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FEMA Rethinking Aid to Churches Amidst Lawsuit

Tuesday, November 14, 2017

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Three Texas churches damaged by Hurricane Harvey have filed a federal lawsuit against the Federal Emergency Management Agency, putting more pressure on the organization’s stance on aiding damaged religious sanctuaries after natural disasters.

Details

The Associated Press reports that the lawsuit, which is backed by President Donald J. Trump, was heard in court last Tuesday (Nov.7). The churches are suing after they filed for FEMA disaster relief and were redirected to private insurance coverage and the Small Business Administration.

© iStock.com / MBCheatham

The churches are suing after they filed for FEMA disaster relief and were redirected to private insurance coverage and the Small Business Administration.

“It seems like the only reason churches are excluded is because they’re churches, and it just seems discriminatory to me,” said Bruce Frazier, pastor of Rockport First Assembly of God Church, which is part of the lawsuit. “We’re just asking to get help,” he said. “I mean, we’re struggling.”

At Frazier’s church, the steeple and front doors were ripped away, which then made way for water damage. He said that the congregation can’t afford insurance or the payments on a loan that would be necessary to make all the fixes.

The Roman Catholic Archdiocese of Galveston-Houston and Congregation Torah Vachesed, a Houston-area synagogue, also filed briefs in support of the three churches that filed.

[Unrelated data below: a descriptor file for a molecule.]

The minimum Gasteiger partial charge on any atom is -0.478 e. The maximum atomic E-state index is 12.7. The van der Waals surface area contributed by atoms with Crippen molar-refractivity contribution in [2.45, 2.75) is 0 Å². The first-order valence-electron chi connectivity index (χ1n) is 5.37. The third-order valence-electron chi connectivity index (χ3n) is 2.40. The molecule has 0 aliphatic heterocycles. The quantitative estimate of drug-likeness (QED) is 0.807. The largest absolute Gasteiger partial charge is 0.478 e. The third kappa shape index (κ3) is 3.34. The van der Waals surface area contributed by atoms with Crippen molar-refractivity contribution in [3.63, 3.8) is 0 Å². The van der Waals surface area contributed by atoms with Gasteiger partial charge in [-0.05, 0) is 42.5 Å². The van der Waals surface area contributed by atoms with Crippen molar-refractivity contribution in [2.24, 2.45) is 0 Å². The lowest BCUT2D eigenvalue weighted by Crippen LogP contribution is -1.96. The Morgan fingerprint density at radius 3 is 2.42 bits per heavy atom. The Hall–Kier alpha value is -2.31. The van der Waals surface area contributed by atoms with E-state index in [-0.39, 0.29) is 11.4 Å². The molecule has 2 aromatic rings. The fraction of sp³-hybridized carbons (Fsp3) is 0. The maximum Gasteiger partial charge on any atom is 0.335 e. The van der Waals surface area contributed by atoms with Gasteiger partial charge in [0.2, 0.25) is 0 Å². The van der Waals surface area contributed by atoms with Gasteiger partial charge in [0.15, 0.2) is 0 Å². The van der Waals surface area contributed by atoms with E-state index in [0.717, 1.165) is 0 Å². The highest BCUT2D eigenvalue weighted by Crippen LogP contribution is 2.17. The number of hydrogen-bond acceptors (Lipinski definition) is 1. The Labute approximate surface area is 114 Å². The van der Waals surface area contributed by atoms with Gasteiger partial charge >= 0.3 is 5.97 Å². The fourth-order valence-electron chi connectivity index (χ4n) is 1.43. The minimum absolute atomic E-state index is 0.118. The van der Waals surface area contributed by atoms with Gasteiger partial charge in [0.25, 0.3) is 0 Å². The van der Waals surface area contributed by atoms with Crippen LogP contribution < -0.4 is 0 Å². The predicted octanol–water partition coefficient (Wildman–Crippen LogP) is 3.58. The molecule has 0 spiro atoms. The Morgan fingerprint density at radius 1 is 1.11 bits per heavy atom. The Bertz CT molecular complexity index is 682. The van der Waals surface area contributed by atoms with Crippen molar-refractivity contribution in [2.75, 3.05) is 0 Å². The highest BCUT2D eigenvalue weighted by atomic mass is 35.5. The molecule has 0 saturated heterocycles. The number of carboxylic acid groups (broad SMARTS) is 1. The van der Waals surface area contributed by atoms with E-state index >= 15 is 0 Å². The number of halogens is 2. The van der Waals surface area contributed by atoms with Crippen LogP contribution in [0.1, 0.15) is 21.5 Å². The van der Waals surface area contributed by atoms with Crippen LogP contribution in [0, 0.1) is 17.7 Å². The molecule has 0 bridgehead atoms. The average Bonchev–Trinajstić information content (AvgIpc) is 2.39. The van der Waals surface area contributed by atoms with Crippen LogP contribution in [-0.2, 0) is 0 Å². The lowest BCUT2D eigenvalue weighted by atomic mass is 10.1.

The basis of the suit points to help that FEMA has given religiously affiliated schools and community centers, but draws the line at the sanctuaries, which often step up the most in communities during a time of need.

Debate

While the lawsuit is happening, members of Congress have resurrected legislation that had originally been proposed after Hurricane Sandy in 2012, that would mandate FEMA pay for repairs at houses of worship.

© iStock.com / pastorscott

The basis of the suit points to help that FEMA has given religiously affiliated schools and community centers, but draws the line at the sanctuaries, which often step up the most in communities during a time of need.

“It is the faith community that responds so robustly to the need. And then to say, ‘Tough luck, we’re not going to help you put your own facility back together’ is wrong,” said Rep. Christopher Smith, R-New Jersey, who is sponsoring the bill.

Support is not unanimous, however, as it raises questions about the separation of church and state. The AP describes it as such:

The debate centers on two key questions: Does providing such aid violate the First Amendment separation of church and state? Or is it an infringement on the First Amendment right to free exercise of religion to deny churches the same aid available to numerous other nonprofit organizations, such as libraries, zoos and homeless shelters?

Others maintain that the government would not be investing in the religion that’s awarded aid, but would simply be supporting yet another facet that would help a ravaged community get back on its feet.

“The purpose of the support would not be to subsidize religious worship but rather to clean up the community and help local institutions that themselves provide important relief services to those in need,” said Richard W. Garnett, a University of Notre Dame law professor.

   

Tagged categories: Churches; Disasters; Government; Lawsuits

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